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A coordinated crypto hack and phishing campaign is targeting investors and flooding their inboxes with fake emails promoting token airdrops.
Hackers have been impersonating several major Web3 companies, such as WalletConnect, Cointelegraph, and Token Terminal.
An Ongoing Attack
The unfolding events were brought to light in a tweet by on-chain investigator ZachXBT, who revealed that investors have been receiving phishing emails from multiple sources claiming to be from platforms such as full stack on-chain data platform Token Terminal, dApp and crypto wallet bridge provider, WalletConnect, decentralized finance portfolio tracker De.Fi, and crypto media house, Cointelegraph.
“Community Alert: Phishing emails are currently being sent out that appear to be from CoinTelegraph, Wallet Connect, Token Terminal, and DeFi team emails. ~$580K has been stolen so far.”
Screenshots posted by the blockchain investigator revealed that the emails sent to investors contained offers of fake airdrops designed to lure the recipients into clicking the links in the email. All the emails were designed for the same purpose, although scammers gave several different reasons for the fake airdrops.
Various Fake Offers
When it came to WalletConnect, the hackers claimed the airdrops were part of a “special occasion” and to express gratitude to its community members. Meanwhile, token terminal users were told the free tokens were to celebrate a new milestone: unveiling the platform’s beta version.
De.Fi users were made to believe the airdrop was part of the launch of innovative staking options on the platform’s Launchpad. In contrast, Cointelegraph users were told the crypto media house was celebrating its 10th anniversary. One interesting aspect to note is that the email addresses used for the phishing attacks had no noticeable difference from the genuine addresses of the impersonated companies. This led to several intended victims falling for the scam. ZachXBT stated that so far, $580,000 had been stolen from users.
Firms Warn Users
As news regarding the coordinated phishing attacks began spreading, the impacted companies released several statements to alert users and distance themselves from the hacking attempts. They urged users to refrain from clicking on any airdrop link. WalletConnect, in its clarification, stated,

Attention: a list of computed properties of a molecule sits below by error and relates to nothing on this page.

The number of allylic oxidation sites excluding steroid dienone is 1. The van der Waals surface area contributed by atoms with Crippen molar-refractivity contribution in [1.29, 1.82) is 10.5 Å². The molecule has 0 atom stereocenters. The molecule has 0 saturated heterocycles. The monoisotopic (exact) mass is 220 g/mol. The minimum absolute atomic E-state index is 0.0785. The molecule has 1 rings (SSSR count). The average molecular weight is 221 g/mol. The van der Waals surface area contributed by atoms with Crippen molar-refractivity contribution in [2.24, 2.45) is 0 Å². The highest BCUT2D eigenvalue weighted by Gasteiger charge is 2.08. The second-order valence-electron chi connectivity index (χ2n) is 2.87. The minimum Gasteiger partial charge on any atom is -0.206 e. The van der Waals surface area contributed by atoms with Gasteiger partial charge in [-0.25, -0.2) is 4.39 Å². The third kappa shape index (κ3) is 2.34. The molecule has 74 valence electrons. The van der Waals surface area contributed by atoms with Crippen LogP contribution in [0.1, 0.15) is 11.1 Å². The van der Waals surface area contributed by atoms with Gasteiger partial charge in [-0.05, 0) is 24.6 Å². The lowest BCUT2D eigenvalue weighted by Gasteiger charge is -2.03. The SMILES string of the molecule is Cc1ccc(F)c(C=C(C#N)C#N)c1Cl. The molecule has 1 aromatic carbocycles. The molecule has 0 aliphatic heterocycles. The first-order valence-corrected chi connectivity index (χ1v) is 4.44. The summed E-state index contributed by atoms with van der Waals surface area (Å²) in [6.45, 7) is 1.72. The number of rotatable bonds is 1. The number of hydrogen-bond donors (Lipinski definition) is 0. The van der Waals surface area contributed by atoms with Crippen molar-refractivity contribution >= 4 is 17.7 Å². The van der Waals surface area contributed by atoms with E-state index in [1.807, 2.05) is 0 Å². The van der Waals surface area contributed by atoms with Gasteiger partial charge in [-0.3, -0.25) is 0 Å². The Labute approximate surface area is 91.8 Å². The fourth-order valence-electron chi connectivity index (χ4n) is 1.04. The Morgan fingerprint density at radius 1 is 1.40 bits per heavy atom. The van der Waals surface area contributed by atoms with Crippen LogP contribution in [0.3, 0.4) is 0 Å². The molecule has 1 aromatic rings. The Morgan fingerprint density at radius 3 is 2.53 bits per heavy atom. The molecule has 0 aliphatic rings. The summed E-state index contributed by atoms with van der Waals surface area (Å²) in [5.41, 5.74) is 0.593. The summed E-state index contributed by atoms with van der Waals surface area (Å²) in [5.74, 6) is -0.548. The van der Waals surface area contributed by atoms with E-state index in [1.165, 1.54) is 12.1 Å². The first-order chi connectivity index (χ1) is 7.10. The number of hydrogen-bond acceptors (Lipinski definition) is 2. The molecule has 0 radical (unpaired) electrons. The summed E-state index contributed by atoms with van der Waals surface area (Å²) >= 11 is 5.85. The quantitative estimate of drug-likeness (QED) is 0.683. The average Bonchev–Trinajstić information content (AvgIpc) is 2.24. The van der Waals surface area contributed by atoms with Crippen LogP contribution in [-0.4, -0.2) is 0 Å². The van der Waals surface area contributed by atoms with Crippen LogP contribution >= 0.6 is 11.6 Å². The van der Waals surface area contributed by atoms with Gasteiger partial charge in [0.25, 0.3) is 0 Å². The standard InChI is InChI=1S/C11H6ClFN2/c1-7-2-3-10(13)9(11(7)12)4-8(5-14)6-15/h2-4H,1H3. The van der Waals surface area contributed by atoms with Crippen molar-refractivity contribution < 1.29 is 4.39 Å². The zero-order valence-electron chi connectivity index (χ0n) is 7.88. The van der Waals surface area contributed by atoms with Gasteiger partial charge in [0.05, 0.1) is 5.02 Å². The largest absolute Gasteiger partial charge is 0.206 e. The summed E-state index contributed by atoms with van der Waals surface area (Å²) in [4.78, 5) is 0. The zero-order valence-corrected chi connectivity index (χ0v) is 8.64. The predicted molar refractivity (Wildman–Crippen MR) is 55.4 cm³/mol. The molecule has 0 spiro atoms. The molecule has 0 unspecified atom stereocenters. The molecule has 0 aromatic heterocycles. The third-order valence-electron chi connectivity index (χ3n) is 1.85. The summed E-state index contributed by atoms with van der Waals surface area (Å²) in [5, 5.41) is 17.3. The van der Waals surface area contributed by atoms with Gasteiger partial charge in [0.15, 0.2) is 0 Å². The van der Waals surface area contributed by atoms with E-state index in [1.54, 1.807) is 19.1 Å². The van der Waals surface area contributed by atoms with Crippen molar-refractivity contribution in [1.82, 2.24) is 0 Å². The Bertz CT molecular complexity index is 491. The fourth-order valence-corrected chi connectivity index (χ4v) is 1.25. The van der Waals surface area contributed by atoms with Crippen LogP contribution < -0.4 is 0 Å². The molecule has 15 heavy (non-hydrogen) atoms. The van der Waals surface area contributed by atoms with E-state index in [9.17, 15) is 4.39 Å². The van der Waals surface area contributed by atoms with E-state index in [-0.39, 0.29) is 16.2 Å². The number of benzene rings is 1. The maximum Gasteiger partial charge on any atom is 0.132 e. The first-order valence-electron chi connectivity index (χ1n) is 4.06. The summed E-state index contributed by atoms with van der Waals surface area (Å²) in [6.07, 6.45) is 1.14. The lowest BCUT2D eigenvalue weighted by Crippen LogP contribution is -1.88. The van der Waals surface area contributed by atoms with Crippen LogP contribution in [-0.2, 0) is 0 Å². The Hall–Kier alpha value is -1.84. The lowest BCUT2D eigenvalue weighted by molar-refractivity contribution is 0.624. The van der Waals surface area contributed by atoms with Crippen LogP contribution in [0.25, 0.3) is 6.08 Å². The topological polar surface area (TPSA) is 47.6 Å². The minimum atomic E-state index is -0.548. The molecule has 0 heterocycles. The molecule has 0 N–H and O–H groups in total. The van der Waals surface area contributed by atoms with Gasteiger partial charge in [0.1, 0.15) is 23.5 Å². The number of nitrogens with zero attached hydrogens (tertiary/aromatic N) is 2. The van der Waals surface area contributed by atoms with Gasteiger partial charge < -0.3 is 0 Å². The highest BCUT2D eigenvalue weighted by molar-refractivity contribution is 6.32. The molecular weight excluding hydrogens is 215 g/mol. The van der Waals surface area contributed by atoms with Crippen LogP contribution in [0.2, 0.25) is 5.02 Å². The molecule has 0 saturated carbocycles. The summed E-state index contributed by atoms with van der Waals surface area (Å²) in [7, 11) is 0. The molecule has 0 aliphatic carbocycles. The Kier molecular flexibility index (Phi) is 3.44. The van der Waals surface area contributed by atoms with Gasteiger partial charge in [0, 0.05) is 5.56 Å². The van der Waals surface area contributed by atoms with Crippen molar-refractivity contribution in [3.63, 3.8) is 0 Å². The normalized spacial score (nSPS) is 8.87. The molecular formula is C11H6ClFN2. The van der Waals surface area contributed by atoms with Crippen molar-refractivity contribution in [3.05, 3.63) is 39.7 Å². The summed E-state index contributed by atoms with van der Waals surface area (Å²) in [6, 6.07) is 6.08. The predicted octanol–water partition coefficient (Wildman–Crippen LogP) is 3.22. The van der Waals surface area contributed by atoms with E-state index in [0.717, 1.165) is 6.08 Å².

“We’re aware of an email that appears to have been sent from an email address linked to WalletConnect, prompting recipients to open a link to be able to claim an airdrop. We can confirm that this email was not issued directly from WalletConnect or any WalletConnect affiliates and that the link appears to lead to a malicious site.”
Meanwhile, Cointelegraph issued a scam alert and stated it does not issue airdrops. Taking to social media platform X, the crypto media house stated,
“We’ve been made aware of scammers impersonating Cointelegraph. Cointelegraph does not issue airdrops. Please don’t respond or click on any links sent in your DM/E-MAIL by anyone claiming to be part of the Cointelegraph team.”
Token Terminal also confirmed that the email was fake.
Root Of The Problem
With investigations ongoing, De.Fi has discovered that the entire issue occurred due to Mailer Lite. Mailer Lite is an email service provider also used by the other companies impacted by the hack. De.Fi stated it was already in the process of moving its databases to another provider.
“We are already moving our databases to another provider to ensure further safety of our users.”
The hacker reportedly used a vulnerability in Mailer Lite to mimic the Web3 firms, making it look like the firm was sending out the links. Instead, the emails contained links connected to wallet drainer sites. Blockaid explained,
“The attackers took advantage of the fact that Mailer Lite had previously been given permission to send email on behalf of these site’s domains, enabling them to craft emails that seemed to be coming from these organizations. Specifically, they used ‘dangling DNS’ records, which were created and associated with Mailer Lite (previously used by these companies). After closing their accounts, these DNS records remain active, giving attackers the opportunity to claim and impersonate these accounts.”
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